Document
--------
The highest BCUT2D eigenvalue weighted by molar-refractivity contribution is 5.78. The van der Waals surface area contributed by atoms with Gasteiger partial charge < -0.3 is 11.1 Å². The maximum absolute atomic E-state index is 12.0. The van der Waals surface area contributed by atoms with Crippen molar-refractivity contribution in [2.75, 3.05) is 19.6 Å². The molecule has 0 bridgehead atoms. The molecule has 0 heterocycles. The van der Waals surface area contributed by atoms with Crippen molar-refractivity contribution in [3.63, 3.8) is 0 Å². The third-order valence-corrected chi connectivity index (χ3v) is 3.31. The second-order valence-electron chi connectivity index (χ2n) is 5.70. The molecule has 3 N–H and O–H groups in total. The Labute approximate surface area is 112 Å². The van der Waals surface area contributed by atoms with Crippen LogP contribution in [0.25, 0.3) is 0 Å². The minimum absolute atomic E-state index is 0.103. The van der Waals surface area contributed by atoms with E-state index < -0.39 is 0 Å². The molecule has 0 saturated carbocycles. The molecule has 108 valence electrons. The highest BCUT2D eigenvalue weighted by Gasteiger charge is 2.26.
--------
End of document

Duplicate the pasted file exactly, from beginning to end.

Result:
The highest BCUT2D eigenvalue weighted by molar-refractivity contribution is 5.78. The van der Waals surface area contributed by atoms with Gasteiger partial charge < -0.3 is 11.1 Å². The maximum absolute atomic E-state index is 12.0. The van der Waals surface area contributed by atoms with Crippen molar-refractivity contribution in [2.75, 3.05) is 19.6 Å². The molecule has 0 bridgehead atoms. The molecule has 0 heterocycles. The van der Waals surface area contributed by atoms with Crippen molar-refractivity contribution in [3.63, 3.8) is 0 Å². The third-order valence-corrected chi connectivity index (χ3v) is 3.31. The second-order valence-electron chi connectivity index (χ2n) is 5.70. The molecule has 3 N–H and O–H groups in total. The Labute approximate surface area is 112 Å². The van der Waals surface area contributed by atoms with Crippen LogP contribution in [0.25, 0.3) is 0 Å². The minimum absolute atomic E-state index is 0.103. The van der Waals surface area contributed by atoms with E-state index < -0.39 is 0 Å². The molecule has 0 saturated carbocycles. The molecule has 108 valence electrons. The highest BCUT2D eigenvalue weighted by Gasteiger charge is 2.26.